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Comment: CCA not the only peak council facing representation, relevance issues

Jon Condon, 21/01/2016

While most of the red meat industry restructure focus over the past two years has been on the grassfed production sector through the Cattle Council of Australia, other industry bodies have clearly had their own issues over financing, representation and relevance.

It’s a key part of the reason why the Federal Government has now approached the Red Meat Advisory Council to orchestrate a much broader third-party review into the finances, roles and effectiveness of all Australian red meat industry peak councils, as discussed in this morning’s separate article.

domestic-beef-processingSome of the issues that came out of last year’s Senate Inquiry over levy fees may also have encouraged the Minister to cast the net more widely in seeking such a review.

Let’s look at the Australian Meat Industry Council as an example of ‘another’ peak council’s position.

AMIC is the peak council representing processors, retailers and smallgoods manufacturers and is the only industry association representing the post-farm-gate Australian meat industry. Within it sits the Australian Processor Council, representing export and domestic beef and sheepmeat processors. The APC is currently chaired by David Larkin, who heads Atron Enterprises, a non-packer exporter.

Currently, the nation’s two largest beef processors and exporters, JBS Australia and Teys Australia, choose not to be AMIC members. Teys pulled out in 2013, and JBS has come and gone several times over the past decade. The absence leaves a processing industry representation void (and potentially, a financial void) for AMIC totalling about 40 percent of the national kill.

Third largest processor, NH Foods last year signalled that it, too, would no longer be a member of AMIC after its existing term payment expired on December 31. That decision has since been reversed, with a renewal now activated for 2016. Change of decision-making senior management personnel is likely to have influenced that decision, Beef Central understands. However it was no secret that the company last year held reservations over AMIC’s performance in representing industry affairs.

The corporate absences – or threats thereof – raises inevitable questions about AMIC’s ability to effectively represent the processing industry at Australian and international government and trade level.

On the upside, AMIC did appear to pick up a significant new processor member last year.

While Inverell’s Bindaree Beef, the nation’s fifth largest red meat processor had been absent from the AMIC ranks for a decade or more, it rejoined AMIC last year around the time of the appointment of James Campbell as chief executive. It remains unclear whether that decision was linked in some way with last year’s merger of Sanger Australia – a long-standing, active AMIC member – and Bindaree, whose principal, JR McDonald has in the past publically criticised AMIC’s performance.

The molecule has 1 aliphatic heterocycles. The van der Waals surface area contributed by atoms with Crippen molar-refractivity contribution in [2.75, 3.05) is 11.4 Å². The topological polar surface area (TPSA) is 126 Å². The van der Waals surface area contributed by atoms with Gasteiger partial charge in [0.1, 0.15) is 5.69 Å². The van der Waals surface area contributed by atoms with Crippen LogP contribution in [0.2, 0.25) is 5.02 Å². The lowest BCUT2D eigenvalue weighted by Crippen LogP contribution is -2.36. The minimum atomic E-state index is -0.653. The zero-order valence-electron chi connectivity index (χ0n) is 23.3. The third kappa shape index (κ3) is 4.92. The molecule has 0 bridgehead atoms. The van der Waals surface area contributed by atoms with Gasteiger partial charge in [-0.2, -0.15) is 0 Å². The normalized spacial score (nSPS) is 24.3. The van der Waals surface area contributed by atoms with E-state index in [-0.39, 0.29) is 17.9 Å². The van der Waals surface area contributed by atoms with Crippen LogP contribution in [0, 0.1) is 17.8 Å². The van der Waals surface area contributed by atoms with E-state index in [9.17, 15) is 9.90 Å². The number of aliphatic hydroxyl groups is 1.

So why did the nation’s two largest processors choose not to engage in industry affairs through AMIC, instead joining the more generic Australian Food and Grocery Council and/or Australian Business Council?

Their fundamental concern is over AMIC’s perceived ability to effectively represent in processing industry affairs, Beef Central understands. Neither felt they were getting value for money for their annual investment, said to be around $100,000 or more in voluntary membership fees.

Some would argue the issue is as much about corporate-scale processing interests versus smaller processing interests, but AMIC’s processing charter is clearly to represent all processors, regardless of size. But certainly the level of cohesion within the AMIC processor ranks is considerably less now than what it was in eras past.

The absence of both Teys and JBS from AMIC inevitably places a greater strain on AMIC processing’s operating budget, with somewhere around $200,000 removed from the revenue stream. As outlined in this morning’s separate article, Cattle Council, similarly, has struggled with financing issues for operations in recent years.

At the end of last year, Stockyard’s Lachie Hart stood for the chairmanship of the nine-member Australian Processor Council, but was ultimately unsuccessful, with David Larkin returned for a second term.

Each member of AMIC is assigned to an Industry Group which elects an Industry Council from its membership. Elections take place every four years and all financial members are eligible to be nominated for, or participate in, elections.

 

 

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